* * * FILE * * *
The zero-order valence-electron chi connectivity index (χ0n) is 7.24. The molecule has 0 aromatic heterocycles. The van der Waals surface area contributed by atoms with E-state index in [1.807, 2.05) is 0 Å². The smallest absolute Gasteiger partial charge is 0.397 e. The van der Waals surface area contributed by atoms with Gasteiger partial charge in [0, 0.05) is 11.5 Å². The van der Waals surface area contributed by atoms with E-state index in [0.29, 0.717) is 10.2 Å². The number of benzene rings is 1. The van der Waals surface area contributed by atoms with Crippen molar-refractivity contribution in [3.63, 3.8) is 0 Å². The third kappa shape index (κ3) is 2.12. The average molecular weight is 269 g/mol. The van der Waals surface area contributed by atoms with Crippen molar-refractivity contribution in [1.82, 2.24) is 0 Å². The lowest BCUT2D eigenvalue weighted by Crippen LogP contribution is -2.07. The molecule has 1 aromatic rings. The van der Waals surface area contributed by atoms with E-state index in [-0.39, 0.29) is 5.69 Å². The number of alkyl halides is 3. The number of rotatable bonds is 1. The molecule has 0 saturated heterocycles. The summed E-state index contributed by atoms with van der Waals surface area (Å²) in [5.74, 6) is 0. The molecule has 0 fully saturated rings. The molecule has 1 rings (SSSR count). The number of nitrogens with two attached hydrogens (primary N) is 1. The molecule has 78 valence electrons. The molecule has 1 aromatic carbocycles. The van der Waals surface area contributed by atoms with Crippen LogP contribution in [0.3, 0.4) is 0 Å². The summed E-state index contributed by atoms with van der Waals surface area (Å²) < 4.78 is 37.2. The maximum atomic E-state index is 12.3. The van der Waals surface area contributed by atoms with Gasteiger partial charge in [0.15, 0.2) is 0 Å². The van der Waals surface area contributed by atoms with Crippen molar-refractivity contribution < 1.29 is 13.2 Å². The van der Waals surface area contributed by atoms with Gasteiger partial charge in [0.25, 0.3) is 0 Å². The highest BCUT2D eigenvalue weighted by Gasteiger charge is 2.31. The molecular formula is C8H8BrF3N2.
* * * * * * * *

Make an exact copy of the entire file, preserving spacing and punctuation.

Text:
The zero-order valence-electron chi connectivity index (χ0n) is 7.24. The molecule has 0 aromatic heterocycles. The van der Waals surface area contributed by atoms with E-state index in [1.807, 2.05) is 0 Å². The smallest absolute Gasteiger partial charge is 0.397 e. The van der Waals surface area contributed by atoms with Gasteiger partial charge in [0, 0.05) is 11.5 Å². The van der Waals surface area contributed by atoms with E-state index in [0.29, 0.717) is 10.2 Å². The number of benzene rings is 1. The van der Waals surface area contributed by atoms with Crippen molar-refractivity contribution in [3.63, 3.8) is 0 Å². The third kappa shape index (κ3) is 2.12. The average molecular weight is 269 g/mol. The van der Waals surface area contributed by atoms with Crippen molar-refractivity contribution in [1.82, 2.24) is 0 Å². The lowest BCUT2D eigenvalue weighted by Crippen LogP contribution is -2.07. The molecule has 1 aromatic rings. The van der Waals surface area contributed by atoms with E-state index in [-0.39, 0.29) is 5.69 Å². The number of alkyl halides is 3. The number of rotatable bonds is 1. The molecule has 0 saturated heterocycles. The summed E-state index contributed by atoms with van der Waals surface area (Å²) in [5.74, 6) is 0. The molecule has 0 fully saturated rings. The molecule has 1 rings (SSSR count). The number of nitrogens with two attached hydrogens (primary N) is 1. The molecule has 78 valence electrons. The molecule has 1 aromatic carbocycles. The van der Waals surface area contributed by atoms with Crippen LogP contribution in [0.3, 0.4) is 0 Å². The summed E-state index contributed by atoms with van der Waals surface area (Å²) < 4.78 is 37.2. The maximum atomic E-state index is 12.3. The van der Waals surface area contributed by atoms with Gasteiger partial charge in [0.15, 0.2) is 0 Å². The van der Waals surface area contributed by atoms with Crippen molar-refractivity contribution < 1.29 is 13.2 Å². The van der Waals surface area contributed by atoms with Gasteiger partial charge in [0.25, 0.3) is 0 Å². The highest BCUT2D eigenvalue weighted by Gasteiger charge is 2.31. The molecular formula is C8H8BrF3N2.